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Former President calls for action to crisis in family justice

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Former President calls for action to address crisis in family justice – Ian Walker

The former President of the Family Division Sir James Munby has warned about a “crisis in private family law”, as a result of sustained criticism of the system.


Heavy and sustained attackfamily law

In a speech that he prepared for a conference on shared parenting in Edinburgh he said that the system was under “heavy and sustained attack” from two very different viewpoints:

  • One is the viewpoint of those who have experience of the system as litigants: here, he said, much of the debate is “polarised and largely gender-based”.
  • The other viewpoint is that of many experienced and responsible journalists, and of increasing numbers of legally qualified family practitioners, whose experiences and opinions feature both in the print and broadcast media and on the blogosphere and other online social media.


Complaints under the first viewpoint included:

  • That judges are failing to give effect to the statutory presumption that, unless the contrary is shown, involvement of both parents in the life of their child will further the child’s welfare;
  • That judges are not sufficiently alert to the behaviour of women who are alienating their children from their fathers; and
  • That judges are not sufficiently robust in ensuring that their orders are actually complied with by recalcitrant mothers.


Complaints under the other viewpoint included:

  • That judges are not sufficiently alert to and understanding of the very serious problem of domestic abuse in all its forms, and its effects on both the parent and the children, especially when the allegation is of coercive and controlling behaviour;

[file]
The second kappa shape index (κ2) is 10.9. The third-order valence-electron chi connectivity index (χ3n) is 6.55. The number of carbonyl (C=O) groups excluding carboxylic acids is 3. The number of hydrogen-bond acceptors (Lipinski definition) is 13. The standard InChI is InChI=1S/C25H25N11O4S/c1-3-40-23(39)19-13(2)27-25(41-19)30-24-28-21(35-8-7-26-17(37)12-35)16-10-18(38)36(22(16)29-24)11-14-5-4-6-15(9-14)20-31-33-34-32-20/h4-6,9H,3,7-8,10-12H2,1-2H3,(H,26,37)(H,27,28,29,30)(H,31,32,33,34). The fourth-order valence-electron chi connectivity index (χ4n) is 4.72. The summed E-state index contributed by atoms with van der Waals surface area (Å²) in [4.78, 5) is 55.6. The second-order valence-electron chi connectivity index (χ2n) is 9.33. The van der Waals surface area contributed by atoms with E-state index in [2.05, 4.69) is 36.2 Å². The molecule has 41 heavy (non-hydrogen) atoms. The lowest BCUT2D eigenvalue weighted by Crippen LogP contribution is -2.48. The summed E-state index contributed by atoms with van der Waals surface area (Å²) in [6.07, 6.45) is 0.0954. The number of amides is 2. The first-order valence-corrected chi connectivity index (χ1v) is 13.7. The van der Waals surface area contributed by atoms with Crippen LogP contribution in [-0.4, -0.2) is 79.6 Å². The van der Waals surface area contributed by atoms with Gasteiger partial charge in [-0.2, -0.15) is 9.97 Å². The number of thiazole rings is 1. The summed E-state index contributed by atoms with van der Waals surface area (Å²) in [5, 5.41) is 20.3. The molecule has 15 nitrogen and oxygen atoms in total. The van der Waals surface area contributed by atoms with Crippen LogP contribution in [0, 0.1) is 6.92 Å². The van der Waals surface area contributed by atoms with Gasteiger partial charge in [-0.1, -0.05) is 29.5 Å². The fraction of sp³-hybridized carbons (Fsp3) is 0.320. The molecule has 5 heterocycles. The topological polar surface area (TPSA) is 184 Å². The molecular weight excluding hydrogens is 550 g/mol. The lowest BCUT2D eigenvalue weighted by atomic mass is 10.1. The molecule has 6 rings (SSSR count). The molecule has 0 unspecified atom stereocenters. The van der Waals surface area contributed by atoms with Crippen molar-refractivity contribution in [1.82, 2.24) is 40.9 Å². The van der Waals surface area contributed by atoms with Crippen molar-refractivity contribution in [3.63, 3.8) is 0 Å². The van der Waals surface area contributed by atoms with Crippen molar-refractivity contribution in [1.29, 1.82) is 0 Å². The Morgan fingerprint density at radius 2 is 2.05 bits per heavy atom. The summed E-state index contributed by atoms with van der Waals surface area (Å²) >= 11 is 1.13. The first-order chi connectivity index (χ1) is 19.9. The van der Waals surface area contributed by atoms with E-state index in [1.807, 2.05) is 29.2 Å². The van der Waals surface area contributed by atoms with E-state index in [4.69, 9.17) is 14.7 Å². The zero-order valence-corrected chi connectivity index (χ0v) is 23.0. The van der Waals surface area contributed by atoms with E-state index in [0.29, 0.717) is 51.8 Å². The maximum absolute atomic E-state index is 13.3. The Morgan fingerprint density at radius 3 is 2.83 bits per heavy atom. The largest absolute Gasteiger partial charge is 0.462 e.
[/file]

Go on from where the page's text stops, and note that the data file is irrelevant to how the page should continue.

• That there is an increasing tendency to revert to a culture of ‘contact at all costs’;
  • That judges are too accepting of some supposedly expert evidence in support of allegations of parental alienation;
  • That judges are not doing enough to prevent the process itself becoming abusive; and
  • Generally, that many applicants find the entire process so daunting and demoralising that they simply ‘give up’, preferring, for example, not to pursue even serious allegations of domestic abuse.


On many topics, Sir James said, the system is criticised from those on both sides of the debate. However, he continued: “there is no room for the complacent assumption that if you are criticised by both sides you are probably getting it right. On the contrary, it surely suggests that we are getting it very wrong.”

As an example of this, he referred to a recent case in which a family judge was heavily criticised for finding that a woman was not raped because she took ‘no physical steps’ to stop the man. Sir James said: “Some will say that this particular judgment is not typical, that it is an outlier. Others no doubt will say that it is no more than the very small tip of the proverbial iceberg. Without research, we simply do not know, but I fear that the latter view is probably very much closer to the truth.”


Addressing the crisismother and child - family law

Sir James suggested a number of ideas to address the crisis, including:

  • Diverting many more private law cases away from the family court before they ever get there, for example into mediation;
  • Urging judges to publish more judgments, however seemingly mundane, in private law cases, especially in cases where there are allegations (whether substantiated or not) of any form of domestic abuse;
  • Enhanced judicial training;
  • Repealing the restrictions on reporting family cases, and replacing them with “much less restrictive, more narrowly drawn and more focused legislation better suited to the modern world”; and
  • A detailed programme of rigorous, independent research by suitably qualified academics, including research into the existence, causes, and consequences, and means of identifying, parental alienation and domestic abuse, in all its forms.


Sir James concluded:

“These criticisms are immensely damaging and, unless addressed, and seen to be addressed, with vigour, and with a complete lack of either complacency or sentimental self-protection, will sooner rather later, I fear, bring the system to its knees. Confidence in the system is at an all-time low, and unless drastic steps are taken, it will sink even lower.”

You can read the full speech here.